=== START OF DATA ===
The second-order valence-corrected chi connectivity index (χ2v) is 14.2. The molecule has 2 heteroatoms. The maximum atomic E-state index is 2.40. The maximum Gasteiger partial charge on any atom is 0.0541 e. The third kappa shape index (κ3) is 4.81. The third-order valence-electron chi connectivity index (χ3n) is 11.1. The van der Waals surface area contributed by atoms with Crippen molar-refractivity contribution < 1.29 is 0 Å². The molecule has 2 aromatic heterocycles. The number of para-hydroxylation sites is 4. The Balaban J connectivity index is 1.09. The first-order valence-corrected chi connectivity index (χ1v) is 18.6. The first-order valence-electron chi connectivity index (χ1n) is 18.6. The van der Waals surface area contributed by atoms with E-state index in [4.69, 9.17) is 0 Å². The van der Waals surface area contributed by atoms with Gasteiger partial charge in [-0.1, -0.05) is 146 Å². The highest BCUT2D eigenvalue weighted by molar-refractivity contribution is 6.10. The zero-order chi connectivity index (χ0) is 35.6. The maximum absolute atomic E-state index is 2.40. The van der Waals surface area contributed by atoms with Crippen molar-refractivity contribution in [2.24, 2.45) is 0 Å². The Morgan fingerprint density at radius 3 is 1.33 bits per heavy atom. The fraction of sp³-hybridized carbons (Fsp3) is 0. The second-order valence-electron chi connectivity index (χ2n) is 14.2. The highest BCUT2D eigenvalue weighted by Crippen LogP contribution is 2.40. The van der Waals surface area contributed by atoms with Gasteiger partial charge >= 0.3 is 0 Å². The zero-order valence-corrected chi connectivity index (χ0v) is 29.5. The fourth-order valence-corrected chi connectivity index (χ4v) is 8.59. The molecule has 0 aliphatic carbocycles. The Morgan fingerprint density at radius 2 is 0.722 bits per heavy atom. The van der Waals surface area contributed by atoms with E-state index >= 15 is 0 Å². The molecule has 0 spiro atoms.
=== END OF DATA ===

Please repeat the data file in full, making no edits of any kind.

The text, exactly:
The second-order valence-corrected chi connectivity index (χ2v) is 14.2. The molecule has 2 heteroatoms. The maximum atomic E-state index is 2.40. The maximum Gasteiger partial charge on any atom is 0.0541 e. The third kappa shape index (κ3) is 4.81. The third-order valence-electron chi connectivity index (χ3n) is 11.1. The van der Waals surface area contributed by atoms with Crippen molar-refractivity contribution < 1.29 is 0 Å². The molecule has 2 aromatic heterocycles. The number of para-hydroxylation sites is 4. The Balaban J connectivity index is 1.09. The first-order valence-corrected chi connectivity index (χ1v) is 18.6. The first-order valence-electron chi connectivity index (χ1n) is 18.6. The van der Waals surface area contributed by atoms with E-state index in [4.69, 9.17) is 0 Å². The van der Waals surface area contributed by atoms with Gasteiger partial charge in [-0.1, -0.05) is 146 Å². The highest BCUT2D eigenvalue weighted by molar-refractivity contribution is 6.10. The zero-order chi connectivity index (χ0) is 35.6. The maximum absolute atomic E-state index is 2.40. The van der Waals surface area contributed by atoms with Crippen molar-refractivity contribution in [2.24, 2.45) is 0 Å². The Morgan fingerprint density at radius 3 is 1.33 bits per heavy atom. The fraction of sp³-hybridized carbons (Fsp3) is 0. The second-order valence-electron chi connectivity index (χ2n) is 14.2. The highest BCUT2D eigenvalue weighted by Crippen LogP contribution is 2.40. The van der Waals surface area contributed by atoms with Gasteiger partial charge >= 0.3 is 0 Å². The zero-order valence-corrected chi connectivity index (χ0v) is 29.5. The fourth-order valence-corrected chi connectivity index (χ4v) is 8.59. The molecule has 0 aliphatic carbocycles. The Morgan fingerprint density at radius 2 is 0.722 bits per heavy atom. The van der Waals surface area contributed by atoms with E-state index >= 15 is 0 Å². The molecule has 0 spiro atoms.